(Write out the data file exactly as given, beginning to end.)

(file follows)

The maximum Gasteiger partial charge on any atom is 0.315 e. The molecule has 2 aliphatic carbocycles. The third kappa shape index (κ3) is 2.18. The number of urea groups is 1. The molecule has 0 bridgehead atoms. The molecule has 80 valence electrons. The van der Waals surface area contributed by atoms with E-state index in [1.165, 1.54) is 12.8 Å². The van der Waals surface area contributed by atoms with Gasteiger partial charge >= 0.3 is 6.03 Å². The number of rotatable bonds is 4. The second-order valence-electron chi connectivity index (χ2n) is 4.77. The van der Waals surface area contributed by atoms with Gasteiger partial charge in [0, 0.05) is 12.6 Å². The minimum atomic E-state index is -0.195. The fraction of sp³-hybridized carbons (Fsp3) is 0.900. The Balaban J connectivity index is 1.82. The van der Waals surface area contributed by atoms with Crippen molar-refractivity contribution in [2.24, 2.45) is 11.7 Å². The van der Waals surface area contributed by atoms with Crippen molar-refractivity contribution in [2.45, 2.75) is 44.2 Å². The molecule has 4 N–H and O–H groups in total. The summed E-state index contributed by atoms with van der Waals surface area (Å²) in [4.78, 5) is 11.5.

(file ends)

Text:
The maximum Gasteiger partial charge on any atom is 0.315 e. The molecule has 2 aliphatic carbocycles. The third kappa shape index (κ3) is 2.18. The number of urea groups is 1. The molecule has 0 bridgehead atoms. The molecule has 80 valence electrons. The van der Waals surface area contributed by atoms with E-state index in [1.165, 1.54) is 12.8 Å². The van der Waals surface area contributed by atoms with Gasteiger partial charge >= 0.3 is 6.03 Å². The number of rotatable bonds is 4. The second-order valence-electron chi connectivity index (χ2n) is 4.77. The van der Waals surface area contributed by atoms with Gasteiger partial charge in [0, 0.05) is 12.6 Å². The minimum atomic E-state index is -0.195. The fraction of sp³-hybridized carbons (Fsp3) is 0.900. The Balaban J connectivity index is 1.82. The van der Waals surface area contributed by atoms with Crippen molar-refractivity contribution in [2.24, 2.45) is 11.7 Å². The van der Waals surface area contributed by atoms with Crippen molar-refractivity contribution in [2.45, 2.75) is 44.2 Å². The molecule has 4 N–H and O–H groups in total. The summed E-state index contributed by atoms with van der Waals surface area (Å²) in [4.78, 5) is 11.5.